Car video reviews:
Hydrogen Fuel Cell Bikes vs Battery Electric Bikes, Part 1
If anything, one thing seems to be certain: the planet can’t sustain the way we are using its resources for too long, and with the growth rate of both vehicle numbers and pollution, we will be forced to act in a more decisive manner rather soon. Maybe sooner than we might feel comfortable. And in this “we” I believe we should also include the petrol, coal, gas or automotive billionaires, whether they like this or not.

Hydrogen Fuel Cell Bikes vs Battery Electric Bikes, Part 1

“We have to change” has probably been around since the late ‘70s or early ‘80s, when some fellows started to realize we’re not heading in the best direction. Some of their voices were heard, but never heeded, until now, when the clock is about to strike midnight.

Feeble steps are being made as we speak, even though they could have been made decades ago. Even so, maybe it’s not too late to start thinking about how we can curb the planetary destruction frenzy, and act. With the whole human civilization relying on ENERGY, it only takes a first-grader to tell you that the cleaner the ways of producing energy, the cleaner the planet will be.

Local industry and transport are by far the biggest pollutants and even if motorcycles haven’t yet been indicated as a major source of greenhouse gas producers, we’ve already seen action being taken against bikes, like it’s the case of the French capital Paris. The electric motorcycle industry is growing, if at a rather modest rate, and so far it can’t provide viable alternatives to the good-old gas-powered segment.

High-prices and the limited mobility are the main enemies the electric motorcycle industry is fighting these days. Putting things bluntly, one can get a very cool pre-owned motorcycle in Europe for say €6,000 (replace Euros with US dollars stateside), and travel the world. This is unfortunately a no-no when it comes to electric bikes, which are noticeably more expensive, and whose battery packs also tend to degrade in time, demanding new expenses.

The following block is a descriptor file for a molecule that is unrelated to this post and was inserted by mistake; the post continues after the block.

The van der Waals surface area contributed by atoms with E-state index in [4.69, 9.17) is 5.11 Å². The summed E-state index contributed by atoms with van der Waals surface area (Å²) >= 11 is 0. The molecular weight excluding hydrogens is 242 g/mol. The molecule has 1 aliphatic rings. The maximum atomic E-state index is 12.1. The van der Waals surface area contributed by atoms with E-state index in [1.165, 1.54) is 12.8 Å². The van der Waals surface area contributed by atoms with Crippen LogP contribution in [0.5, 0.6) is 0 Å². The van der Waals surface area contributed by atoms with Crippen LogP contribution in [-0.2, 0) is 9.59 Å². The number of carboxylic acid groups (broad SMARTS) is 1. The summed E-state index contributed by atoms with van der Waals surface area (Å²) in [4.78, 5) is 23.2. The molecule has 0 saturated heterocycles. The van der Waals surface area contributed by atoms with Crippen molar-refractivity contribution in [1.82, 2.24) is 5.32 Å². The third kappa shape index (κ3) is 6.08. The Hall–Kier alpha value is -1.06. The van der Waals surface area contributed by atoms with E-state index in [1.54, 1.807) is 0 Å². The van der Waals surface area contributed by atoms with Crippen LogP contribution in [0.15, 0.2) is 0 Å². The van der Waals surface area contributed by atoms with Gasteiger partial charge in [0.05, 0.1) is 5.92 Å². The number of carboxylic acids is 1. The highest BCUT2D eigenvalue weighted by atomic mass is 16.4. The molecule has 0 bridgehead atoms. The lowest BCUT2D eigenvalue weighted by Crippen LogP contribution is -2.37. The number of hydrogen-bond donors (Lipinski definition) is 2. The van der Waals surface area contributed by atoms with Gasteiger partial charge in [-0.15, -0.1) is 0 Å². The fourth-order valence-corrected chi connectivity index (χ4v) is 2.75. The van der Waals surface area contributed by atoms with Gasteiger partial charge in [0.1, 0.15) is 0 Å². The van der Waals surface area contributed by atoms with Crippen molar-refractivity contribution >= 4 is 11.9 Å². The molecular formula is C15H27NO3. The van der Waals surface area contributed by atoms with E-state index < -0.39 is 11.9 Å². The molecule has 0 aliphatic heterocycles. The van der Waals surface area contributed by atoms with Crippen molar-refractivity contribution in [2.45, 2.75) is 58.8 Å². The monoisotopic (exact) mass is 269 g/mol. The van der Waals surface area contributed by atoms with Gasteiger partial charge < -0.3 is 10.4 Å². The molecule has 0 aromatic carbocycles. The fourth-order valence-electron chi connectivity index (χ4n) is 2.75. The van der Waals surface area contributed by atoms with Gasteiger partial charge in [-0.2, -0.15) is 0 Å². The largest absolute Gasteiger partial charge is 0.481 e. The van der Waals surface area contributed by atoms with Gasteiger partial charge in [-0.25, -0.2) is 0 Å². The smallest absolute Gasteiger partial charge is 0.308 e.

While round-the-world bikers are still a minority, we just have to add that people are usually enjoying 200-300 km (125-185 miles) ranges from the tanks of their bikes. Refueling and having the bikes ready for another similar stint takes minutes and this spells convenience and efficiency… and this is a thing us riders like.

And there is the roar of each machine which makes the heart sing, whether it’s an off-road t-stroke thumper, a big-bore v-twin or a high-revving at play, and the characteristic vibes each bike sends out to its rider. By all means and emotional reaction, this is one of the strongest bonds between a biker and his ride, and one of the things which contribute massively to the “technological inertia” of not being that willing to swap from gas to electrons.The future is definitely green
I have met people who are still stubborn enough as to refuse to acknowledge the fact that electric motorcycles, along with whichever types of personal transportation the future may bring, ARE the future. Regardless of their unwillingness (and sometimes narrow-mindedness), the electric bikes WILL take over, as civilization develops more in this direction.

Maybe the miniature nuclear reactors imagined by Isaac Asimov will also become reality one day and solve the weight, power and dimension sizes for power plants inside vehicles, but until then, there is still a lot to be done. So far, we are contemplating battery-powered electric bikes and hydrogen fuel ones. The latter technology is indeed more common in the automotive industry, but it is slowly making inroads in the bike world, too.

As to which is better and greener may indeed be a question for those who are over-concerned about the matter, but it is definitely worth shedding some light on it for all those who understand what the not-so-distant future has in store for us.Green is reduced to how energy is produced in the first instance